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Jacques OFFENBACH (1819-1880) Barbe-bleue: opéra bouffe in 3 Acts and 4 scenes (1866) [123 mins]
Libretto by Meilhac and Halévy
Barbe-Bleue - Yann Beuron (tenor)
Boulotte - Héloïse Mas (mezzo-soprano)
Popolani - Christophe Gay (baritone)
King Bobèche - Christophe Mortagne (tenor)
Fleurette - Jennifer Courcier (soprano)
Count Oscar - Thibault de Damas (bass-baritone)
Prince Saphir - Carl Ghazarossian (tenor)
Queen Clémentine - Aline Martin (mezzo-soprano)
Lyon National Opera Chorus & Orchestra/Michele Spotti
Karine Locatelli, Chorus master
Laurent Pelly, stage director and costume designer
Chantal Thomas, set designer
Joël Adam, lighting designer
rec. live, 25 & 29 June 2019, Opéra de Lyon
Bonus: Tales of Offenbach
Picture format: 1080i High Definition
Sound format: LPCM 2.0 / DTS-HD Master Audio 5.1
Region code: 0 (worldwide)
Subtitles: English, French, German (main feature only), Japanese, Korean
Reviewed in surround OPUS ARTE OABD7290DBlu-ray [181 mins]
Faced with a ludicrous plot and wonderful tunes, any intelligent musician simply has to play, sing and occasionally dance for all s/he is worth. This is what happens in this welcome disc of Offenbach’s Barbe-bleue. Overacting is permitted at every stage, this most notably coming from the wonderful Héloïse Mas as Boulotte, Yann Beuron as Barbe-bleue himself, and Christophe Mortagne as King Bobèche. I did, at the start, wonder if conductor Michele Spotti was also following this instruction, but he seems to calm down later! Both cast and orchestra perform with skill and style. Spotti was a new name to me, but since graduating from the Milan Conservatoire Giuseppe Verdi in 2014, he has gained much experience in mainstream opera all over Italy and further afield in Europe. I expect to see his name come up more often because he clearly knows how to maintain the lyric and rhythmic flow of this repertoire - no small skill. Héloïse Mas has a well-established presence in European opera. Appropriately she is to sing yet another Bluebeard early in 2022, Dukas’ Ariane et Barbe Bleue at the Opéra National de Lorraine. That will be one to watch out for, because she is a very fine singer indeed. Stage Director Laurent Pelly has a world-wide reputation for managing stagings that look modern but still have lightness and humour. One cannot imagine this Offenbach confection being staged better.
I am usually first in the queue to criticise unnecessary updating of operatic staging but the arrival of the eponymous Bluebeard in his chauffeur-driven limousine (its silent drive suggesting an electric vehicle version) and his smart modern suit, emulated by his hangers-on, is just accepted as part of the joke. Similarly, the gathering of courtiers in Act 2 could be the Westminster Parliament, save for the bowing and scraping (hmm?). The wedding guests later on would not look out of place today, either. The actual events of course are very Whitehall farce; the wonderful hand-kissing chorus is a great moment. This is Offenbach after all, and he had a penchant for poking fun at current events.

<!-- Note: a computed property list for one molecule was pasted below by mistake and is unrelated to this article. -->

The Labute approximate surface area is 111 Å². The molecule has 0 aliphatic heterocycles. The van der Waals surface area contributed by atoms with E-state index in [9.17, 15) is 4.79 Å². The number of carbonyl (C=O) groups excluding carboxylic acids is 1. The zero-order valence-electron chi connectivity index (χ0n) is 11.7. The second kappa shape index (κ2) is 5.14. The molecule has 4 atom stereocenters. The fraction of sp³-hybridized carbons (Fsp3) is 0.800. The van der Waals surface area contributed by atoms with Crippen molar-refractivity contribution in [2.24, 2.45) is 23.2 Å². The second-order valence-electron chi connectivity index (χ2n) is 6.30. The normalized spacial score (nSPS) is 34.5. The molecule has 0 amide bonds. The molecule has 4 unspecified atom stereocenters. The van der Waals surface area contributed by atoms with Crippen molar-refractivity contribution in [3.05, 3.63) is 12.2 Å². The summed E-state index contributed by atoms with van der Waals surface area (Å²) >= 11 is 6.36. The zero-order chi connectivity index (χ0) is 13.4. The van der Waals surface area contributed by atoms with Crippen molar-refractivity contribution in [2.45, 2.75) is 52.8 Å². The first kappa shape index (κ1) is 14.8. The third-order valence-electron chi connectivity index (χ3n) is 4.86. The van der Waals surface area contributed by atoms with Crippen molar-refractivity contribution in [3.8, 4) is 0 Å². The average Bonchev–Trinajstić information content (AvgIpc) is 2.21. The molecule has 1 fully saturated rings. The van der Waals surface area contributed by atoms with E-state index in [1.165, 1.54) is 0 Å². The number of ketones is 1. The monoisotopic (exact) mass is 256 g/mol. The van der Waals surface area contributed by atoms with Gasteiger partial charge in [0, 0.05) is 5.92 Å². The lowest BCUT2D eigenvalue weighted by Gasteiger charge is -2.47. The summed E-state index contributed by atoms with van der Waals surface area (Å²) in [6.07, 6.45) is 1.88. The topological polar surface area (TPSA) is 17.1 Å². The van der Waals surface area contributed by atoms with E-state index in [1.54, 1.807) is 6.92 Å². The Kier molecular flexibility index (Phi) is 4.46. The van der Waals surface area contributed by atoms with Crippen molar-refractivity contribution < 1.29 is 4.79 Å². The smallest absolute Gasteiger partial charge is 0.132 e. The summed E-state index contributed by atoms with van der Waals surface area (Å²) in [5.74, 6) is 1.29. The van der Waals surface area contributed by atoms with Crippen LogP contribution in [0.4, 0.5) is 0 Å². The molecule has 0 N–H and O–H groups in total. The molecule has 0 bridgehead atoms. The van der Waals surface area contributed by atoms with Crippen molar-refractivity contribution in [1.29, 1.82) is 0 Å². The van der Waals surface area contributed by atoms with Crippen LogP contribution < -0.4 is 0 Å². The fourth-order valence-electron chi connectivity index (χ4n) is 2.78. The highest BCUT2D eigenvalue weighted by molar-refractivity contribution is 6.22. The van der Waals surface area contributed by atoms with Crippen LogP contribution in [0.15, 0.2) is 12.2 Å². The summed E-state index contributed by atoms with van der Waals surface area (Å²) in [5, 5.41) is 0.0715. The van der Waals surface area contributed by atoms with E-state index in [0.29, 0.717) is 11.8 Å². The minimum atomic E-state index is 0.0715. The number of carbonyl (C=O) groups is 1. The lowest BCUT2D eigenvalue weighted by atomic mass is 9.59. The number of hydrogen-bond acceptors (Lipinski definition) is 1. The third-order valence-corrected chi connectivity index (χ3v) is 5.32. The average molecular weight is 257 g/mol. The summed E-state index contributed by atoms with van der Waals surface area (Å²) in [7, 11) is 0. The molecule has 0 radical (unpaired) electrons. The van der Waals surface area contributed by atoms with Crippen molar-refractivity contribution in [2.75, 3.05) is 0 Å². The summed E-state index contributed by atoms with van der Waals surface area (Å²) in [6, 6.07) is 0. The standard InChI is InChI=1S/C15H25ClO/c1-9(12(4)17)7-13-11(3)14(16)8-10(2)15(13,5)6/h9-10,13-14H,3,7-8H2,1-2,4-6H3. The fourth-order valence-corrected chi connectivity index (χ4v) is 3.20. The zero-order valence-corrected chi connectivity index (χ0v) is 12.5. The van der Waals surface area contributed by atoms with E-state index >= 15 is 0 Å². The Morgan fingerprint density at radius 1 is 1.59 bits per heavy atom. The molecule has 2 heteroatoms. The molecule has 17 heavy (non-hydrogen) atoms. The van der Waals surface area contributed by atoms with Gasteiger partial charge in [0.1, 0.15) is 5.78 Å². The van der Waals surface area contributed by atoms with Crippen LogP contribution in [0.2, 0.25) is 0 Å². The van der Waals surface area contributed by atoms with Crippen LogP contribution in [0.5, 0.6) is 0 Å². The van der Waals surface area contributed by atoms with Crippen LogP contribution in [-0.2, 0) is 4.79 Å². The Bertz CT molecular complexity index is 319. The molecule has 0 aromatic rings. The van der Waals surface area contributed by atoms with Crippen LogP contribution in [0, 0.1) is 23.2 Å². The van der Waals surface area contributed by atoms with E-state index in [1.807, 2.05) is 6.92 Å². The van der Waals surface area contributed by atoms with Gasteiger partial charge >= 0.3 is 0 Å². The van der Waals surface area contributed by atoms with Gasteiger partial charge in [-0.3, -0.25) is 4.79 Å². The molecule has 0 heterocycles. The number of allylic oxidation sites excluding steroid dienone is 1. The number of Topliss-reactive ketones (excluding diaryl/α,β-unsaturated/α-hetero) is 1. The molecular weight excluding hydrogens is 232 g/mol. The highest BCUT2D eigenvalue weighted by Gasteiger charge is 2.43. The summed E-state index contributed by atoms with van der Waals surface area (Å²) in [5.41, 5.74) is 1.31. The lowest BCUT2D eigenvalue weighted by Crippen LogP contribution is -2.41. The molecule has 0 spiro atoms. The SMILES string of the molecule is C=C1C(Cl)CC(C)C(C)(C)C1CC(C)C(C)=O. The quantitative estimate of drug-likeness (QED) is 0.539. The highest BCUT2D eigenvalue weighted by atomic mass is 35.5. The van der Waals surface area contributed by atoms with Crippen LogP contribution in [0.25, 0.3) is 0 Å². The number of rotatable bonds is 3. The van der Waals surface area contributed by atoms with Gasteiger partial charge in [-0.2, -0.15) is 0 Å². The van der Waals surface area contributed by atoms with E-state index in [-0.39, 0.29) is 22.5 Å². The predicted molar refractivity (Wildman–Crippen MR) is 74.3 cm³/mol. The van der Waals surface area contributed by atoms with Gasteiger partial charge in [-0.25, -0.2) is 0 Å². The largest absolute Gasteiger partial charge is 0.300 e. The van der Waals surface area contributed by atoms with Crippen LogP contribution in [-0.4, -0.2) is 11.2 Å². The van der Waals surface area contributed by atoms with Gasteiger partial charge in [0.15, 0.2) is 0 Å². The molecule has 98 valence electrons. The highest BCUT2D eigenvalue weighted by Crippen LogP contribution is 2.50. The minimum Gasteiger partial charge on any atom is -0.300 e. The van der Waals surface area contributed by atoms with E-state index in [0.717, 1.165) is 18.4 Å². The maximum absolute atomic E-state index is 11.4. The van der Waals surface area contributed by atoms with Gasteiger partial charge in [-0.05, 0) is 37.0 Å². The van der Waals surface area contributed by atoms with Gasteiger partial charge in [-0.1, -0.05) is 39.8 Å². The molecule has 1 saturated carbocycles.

The problem with “fun” and Bluebeard is the appalling nature of the story. Even the early Perrault fairy tale is very nasty. In the 20th century Bartók nailed the essence of our current view that the story is so awful it has to be seen as a psychological drama to be acceptable. The alternative is trying to make entertainment out of a serial killer’s activities! Meilhac and Halévy solved the problem for Offenbach by making the killing of the wives, and the courtiers with whom the wives are eventually married, all pretence. None of Bluebeard’s wives is actually dead, they are just hidden away, and the condemned courtiers merely imprisoned in the dungeons - so that’s all right then. That still leaves Bluebeard’s relentless search for his next virgin wife. Even the grovelling guests and parliamentary courtiers look utterly shocked when the protagonist segues from mourning into a jolly dance after admitting his latest wife is already dead and he’s seeking another, the sixth.
There is much to be gained from the superb accompanying documentary by Reiner Moritz, Tales of Offenbach. This is almost worth the purchase price alone in explaining the milieu into which the composer presented his series of satirical operettas. The presence of Dame Felicity Lott as a lead commentator helps not a little. What we have to realise is that Offenbach’s audience had a strong background in cultural and political history that allowed all sorts of comedic reference to make their mark. They were expected to laugh at not only the narrative parallels with contemporary events but also the musical jokes, the quotations from serious operas and other operettas that are mostly no longer in our repertoire. The theatres of 1866 must have rung with laughter throughout this piece, as all the references were understood. By contrast, we are both more staid and less culturally aware, not to mention our present political correctness which makes so many subjects of humour unacceptable, at least in public.
Lyon Opéra has done an excellent job of allowing a somewhat mystifying operetta to make an impact. The performance is well-filmed and the sound well-recorded. The surround effects are subtle and place one in the front few rows of a quiet audience. The disc menus are a little confusing but useable. Why is it still easier to get into a menu than out of it? The booklet has an essay and a plot summary and, in conjunction with the excellent documentary described above, helps one to enjoy this unlikely operetta. Under no circumstances should one make comparisons with Bartók!